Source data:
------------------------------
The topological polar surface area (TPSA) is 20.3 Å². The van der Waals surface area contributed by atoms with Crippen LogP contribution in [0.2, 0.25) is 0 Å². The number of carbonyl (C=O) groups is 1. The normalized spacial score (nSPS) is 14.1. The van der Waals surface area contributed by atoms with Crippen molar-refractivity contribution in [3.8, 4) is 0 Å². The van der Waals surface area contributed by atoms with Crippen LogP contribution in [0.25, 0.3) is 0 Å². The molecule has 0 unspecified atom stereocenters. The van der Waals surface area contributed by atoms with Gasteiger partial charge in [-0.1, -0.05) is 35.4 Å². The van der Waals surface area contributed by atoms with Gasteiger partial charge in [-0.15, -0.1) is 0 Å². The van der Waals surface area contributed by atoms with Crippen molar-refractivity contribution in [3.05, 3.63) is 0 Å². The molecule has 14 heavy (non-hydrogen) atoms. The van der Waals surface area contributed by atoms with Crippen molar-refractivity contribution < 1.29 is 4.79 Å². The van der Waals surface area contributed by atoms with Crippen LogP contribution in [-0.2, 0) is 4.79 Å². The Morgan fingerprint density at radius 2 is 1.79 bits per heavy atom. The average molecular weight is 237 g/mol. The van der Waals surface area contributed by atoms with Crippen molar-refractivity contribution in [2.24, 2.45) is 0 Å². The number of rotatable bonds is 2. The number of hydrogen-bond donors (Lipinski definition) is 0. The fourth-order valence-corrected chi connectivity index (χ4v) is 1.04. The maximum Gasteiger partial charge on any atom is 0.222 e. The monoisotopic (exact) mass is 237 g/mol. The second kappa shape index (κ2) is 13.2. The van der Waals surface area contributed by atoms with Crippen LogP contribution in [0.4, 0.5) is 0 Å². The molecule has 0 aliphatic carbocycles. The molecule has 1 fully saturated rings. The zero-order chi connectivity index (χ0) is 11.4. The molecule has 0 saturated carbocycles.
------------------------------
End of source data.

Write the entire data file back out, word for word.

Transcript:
The topological polar surface area (TPSA) is 20.3 Å². The van der Waals surface area contributed by atoms with Crippen LogP contribution in [0.2, 0.25) is 0 Å². The number of carbonyl (C=O) groups is 1. The normalized spacial score (nSPS) is 14.1. The van der Waals surface area contributed by atoms with Crippen molar-refractivity contribution in [3.8, 4) is 0 Å². The van der Waals surface area contributed by atoms with Crippen LogP contribution in [0.25, 0.3) is 0 Å². The molecule has 0 unspecified atom stereocenters. The van der Waals surface area contributed by atoms with Gasteiger partial charge in [-0.1, -0.05) is 35.4 Å². The van der Waals surface area contributed by atoms with Gasteiger partial charge in [-0.15, -0.1) is 0 Å². The van der Waals surface area contributed by atoms with Crippen molar-refractivity contribution in [3.05, 3.63) is 0 Å². The molecule has 14 heavy (non-hydrogen) atoms. The van der Waals surface area contributed by atoms with Crippen molar-refractivity contribution < 1.29 is 4.79 Å². The van der Waals surface area contributed by atoms with Crippen LogP contribution in [-0.2, 0) is 4.79 Å². The Morgan fingerprint density at radius 2 is 1.79 bits per heavy atom. The average molecular weight is 237 g/mol. The van der Waals surface area contributed by atoms with Crippen molar-refractivity contribution in [2.24, 2.45) is 0 Å². The number of rotatable bonds is 2. The number of hydrogen-bond donors (Lipinski definition) is 0. The fourth-order valence-corrected chi connectivity index (χ4v) is 1.04. The maximum Gasteiger partial charge on any atom is 0.222 e. The monoisotopic (exact) mass is 237 g/mol. The second kappa shape index (κ2) is 13.2. The van der Waals surface area contributed by atoms with Crippen LogP contribution in [0.4, 0.5) is 0 Å². The molecule has 0 aliphatic carbocycles. The molecule has 1 fully saturated rings. The zero-order chi connectivity index (χ0) is 11.4. The molecule has 0 saturated carbocycles.